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Alexey Navalny’s mother is shown his body, says Russian authorities are “blackmailing” her to have secret burial

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The mother of Russia’s top opposition leader Alexey Navalny said Thursday that she has seen her son’s body and that she is resisting strong pressure by authorities to agree to a secret burial outside the public eye. Speaking in a video statement from the Arctic city of Salekhard, Lyudmila Navalnaya said investigators have allowed her to see her son’s body in the city morgue.

She said she reaffirmed the demand to give Navalny’s body to her and protested what she described as authorities trying to force her to agree to a secret burial.

“They are blackmailing me, they are setting conditions where, when and how my son should be buried,” she said. “They want it to do it secretly without a mourning ceremony.”

Navalny’s mother has filed a lawsuit at a court in Salekhard contesting officials’ refusal to release her son’s body. A closed-door hearing has been scheduled for March 4. On Tuesday, she appealed to Russian President Vladimir Putin to release her son’s remains so that she could bury him with dignity.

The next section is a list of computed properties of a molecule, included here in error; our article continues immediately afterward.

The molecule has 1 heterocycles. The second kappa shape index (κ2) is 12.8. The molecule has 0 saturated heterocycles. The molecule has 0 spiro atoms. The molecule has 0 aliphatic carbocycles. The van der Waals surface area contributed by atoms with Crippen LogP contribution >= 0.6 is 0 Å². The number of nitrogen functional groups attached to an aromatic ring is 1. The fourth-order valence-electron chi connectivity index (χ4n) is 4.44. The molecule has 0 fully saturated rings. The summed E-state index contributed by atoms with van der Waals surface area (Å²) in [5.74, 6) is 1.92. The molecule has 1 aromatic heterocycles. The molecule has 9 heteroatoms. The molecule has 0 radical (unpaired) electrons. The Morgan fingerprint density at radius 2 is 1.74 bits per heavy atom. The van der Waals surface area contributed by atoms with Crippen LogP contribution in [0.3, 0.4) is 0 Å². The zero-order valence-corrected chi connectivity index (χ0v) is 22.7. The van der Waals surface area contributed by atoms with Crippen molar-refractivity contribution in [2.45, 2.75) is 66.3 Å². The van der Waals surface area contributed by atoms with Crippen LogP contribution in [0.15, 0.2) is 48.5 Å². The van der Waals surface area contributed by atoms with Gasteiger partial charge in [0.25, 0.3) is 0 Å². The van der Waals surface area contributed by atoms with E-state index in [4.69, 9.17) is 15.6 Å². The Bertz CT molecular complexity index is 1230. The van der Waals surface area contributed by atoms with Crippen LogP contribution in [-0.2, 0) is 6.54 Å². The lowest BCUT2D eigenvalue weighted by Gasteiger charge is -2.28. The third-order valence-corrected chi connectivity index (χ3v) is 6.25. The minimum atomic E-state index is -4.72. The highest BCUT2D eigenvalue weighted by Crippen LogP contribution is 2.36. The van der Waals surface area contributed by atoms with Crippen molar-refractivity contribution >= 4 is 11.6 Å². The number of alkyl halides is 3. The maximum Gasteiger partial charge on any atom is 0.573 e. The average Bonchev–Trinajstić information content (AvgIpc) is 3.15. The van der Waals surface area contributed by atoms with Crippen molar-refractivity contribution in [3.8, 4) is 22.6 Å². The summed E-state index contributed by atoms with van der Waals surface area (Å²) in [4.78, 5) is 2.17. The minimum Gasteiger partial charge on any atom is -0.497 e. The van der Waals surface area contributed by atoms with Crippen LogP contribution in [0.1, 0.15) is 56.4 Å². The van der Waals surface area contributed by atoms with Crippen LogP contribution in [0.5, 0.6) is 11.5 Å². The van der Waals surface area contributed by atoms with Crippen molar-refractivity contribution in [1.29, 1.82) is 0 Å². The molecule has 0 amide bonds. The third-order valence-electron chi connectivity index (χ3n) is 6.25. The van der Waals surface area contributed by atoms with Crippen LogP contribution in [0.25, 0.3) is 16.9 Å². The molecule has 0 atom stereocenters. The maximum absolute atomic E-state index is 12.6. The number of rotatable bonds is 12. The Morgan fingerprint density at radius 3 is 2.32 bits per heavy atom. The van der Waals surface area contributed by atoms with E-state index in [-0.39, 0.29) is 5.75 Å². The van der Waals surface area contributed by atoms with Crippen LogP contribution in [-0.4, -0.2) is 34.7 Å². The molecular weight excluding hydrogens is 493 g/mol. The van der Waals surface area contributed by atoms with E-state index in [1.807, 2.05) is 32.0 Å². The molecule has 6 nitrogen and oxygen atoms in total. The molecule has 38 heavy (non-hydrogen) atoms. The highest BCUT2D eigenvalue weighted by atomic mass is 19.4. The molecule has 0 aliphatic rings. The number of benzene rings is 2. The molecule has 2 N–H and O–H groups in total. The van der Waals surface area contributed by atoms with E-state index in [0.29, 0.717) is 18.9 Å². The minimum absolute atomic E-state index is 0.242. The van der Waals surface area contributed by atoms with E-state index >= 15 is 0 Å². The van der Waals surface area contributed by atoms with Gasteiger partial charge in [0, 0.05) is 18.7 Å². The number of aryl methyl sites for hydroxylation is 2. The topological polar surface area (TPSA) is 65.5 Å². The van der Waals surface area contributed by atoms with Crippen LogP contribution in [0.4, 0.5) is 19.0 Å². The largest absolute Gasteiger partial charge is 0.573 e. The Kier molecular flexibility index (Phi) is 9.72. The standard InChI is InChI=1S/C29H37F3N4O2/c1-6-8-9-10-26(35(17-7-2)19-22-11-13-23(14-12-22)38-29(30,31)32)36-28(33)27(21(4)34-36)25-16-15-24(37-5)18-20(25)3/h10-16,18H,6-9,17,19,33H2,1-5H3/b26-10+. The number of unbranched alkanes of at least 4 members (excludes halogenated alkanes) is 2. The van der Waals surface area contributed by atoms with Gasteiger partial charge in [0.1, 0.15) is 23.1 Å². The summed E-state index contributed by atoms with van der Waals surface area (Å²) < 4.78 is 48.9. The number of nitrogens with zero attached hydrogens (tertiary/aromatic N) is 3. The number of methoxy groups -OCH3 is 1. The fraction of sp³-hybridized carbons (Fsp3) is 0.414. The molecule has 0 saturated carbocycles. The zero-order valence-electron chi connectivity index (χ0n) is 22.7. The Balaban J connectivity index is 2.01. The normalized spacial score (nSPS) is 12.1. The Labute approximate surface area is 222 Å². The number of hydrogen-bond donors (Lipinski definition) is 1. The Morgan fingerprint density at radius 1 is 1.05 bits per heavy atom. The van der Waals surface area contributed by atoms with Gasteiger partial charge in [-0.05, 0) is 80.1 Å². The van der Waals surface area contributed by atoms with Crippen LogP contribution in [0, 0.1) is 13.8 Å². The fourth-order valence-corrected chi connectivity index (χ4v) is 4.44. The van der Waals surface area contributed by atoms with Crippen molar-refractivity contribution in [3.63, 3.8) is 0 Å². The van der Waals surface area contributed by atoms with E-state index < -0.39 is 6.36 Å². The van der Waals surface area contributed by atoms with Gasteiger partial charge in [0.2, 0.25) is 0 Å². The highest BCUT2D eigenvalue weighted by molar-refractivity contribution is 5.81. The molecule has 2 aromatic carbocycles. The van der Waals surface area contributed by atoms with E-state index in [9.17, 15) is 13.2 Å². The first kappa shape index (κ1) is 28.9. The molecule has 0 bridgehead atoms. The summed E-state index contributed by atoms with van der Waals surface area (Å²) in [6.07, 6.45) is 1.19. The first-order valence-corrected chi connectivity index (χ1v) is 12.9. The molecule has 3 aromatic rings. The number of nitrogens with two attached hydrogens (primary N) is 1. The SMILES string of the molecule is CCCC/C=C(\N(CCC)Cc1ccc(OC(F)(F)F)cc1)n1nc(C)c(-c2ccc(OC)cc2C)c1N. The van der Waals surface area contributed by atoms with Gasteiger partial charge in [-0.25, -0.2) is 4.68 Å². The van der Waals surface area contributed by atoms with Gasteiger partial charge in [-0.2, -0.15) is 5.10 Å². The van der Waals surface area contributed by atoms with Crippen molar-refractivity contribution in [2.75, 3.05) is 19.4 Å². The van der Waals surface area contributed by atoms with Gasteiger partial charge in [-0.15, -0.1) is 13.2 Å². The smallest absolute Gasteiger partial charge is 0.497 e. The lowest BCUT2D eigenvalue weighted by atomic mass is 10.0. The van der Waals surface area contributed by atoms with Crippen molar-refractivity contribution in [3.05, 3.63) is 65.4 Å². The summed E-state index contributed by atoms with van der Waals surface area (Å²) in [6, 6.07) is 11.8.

The mother of late Russian opposition leader Alexey Navalny, Lyudmila Navalnaya, delivers a video address in Salekhard, Russia, in this still image taken from a handout video released Feb. 22, 2024.
The mother of late Russian opposition leader Alexey Navalny, Lyudmila Navalnaya, delivers a video address in Salekhard, Russia, in this still image taken from a handout video released Feb. 22, 2024.

Alexey Navalny YouTube Channel/Handout via Reuters


In the U.S., President Biden plans to punish Putin for Navalny’s death with a major new round of sanctions that’s expected to be announced on Friday, CBS News chief White House correspondent Nancy Cordes reports. White House officials told CBS News that the sanctions will be aimed at Russia’s defense sector and parts of the Russian economy that power the country’s “war machine.”

Navalny’s death has deprived the Russian opposition of its best-known and inspiring politician less than a month before an election that is all but certain to give Putin another six years in power. Many Russians had seen Navalny as a rare hope for political change amid Putin’s unrelenting crackdown on the opposition.

Since Navalny’s death, about 400 people have been detained across Russia as they tried to pay tribute to him with flowers and candles, according to OVD-Info, a group that monitors political arrests. Authorities cordoned off some of the memorials to victims of Soviet repression across the country that were being used as sites to leave makeshift tributes to Navalny. Police removed the flowers at night, but more keep appearing.

Earlier Thursday, imprisoned opposition figure Vladimir Kara-Murza urged Russians not to give up after Navalny’s death, and he alleged a state-backed hit squad was taking out the Kremlin’s political opponents, according to a video posted to social media.

A British-Russian citizen, Kara-Murza is serving a 25-year sentence for treason at Penal Colony No. 7 in the Siberian city of Omsk. His comments came as he appeared via a video link in a court hearing over a complaint against Russia’s Investigative Committee for what he believes were two poisoning attempts against him. He alleges the committee didn’t properly investigate the attempts.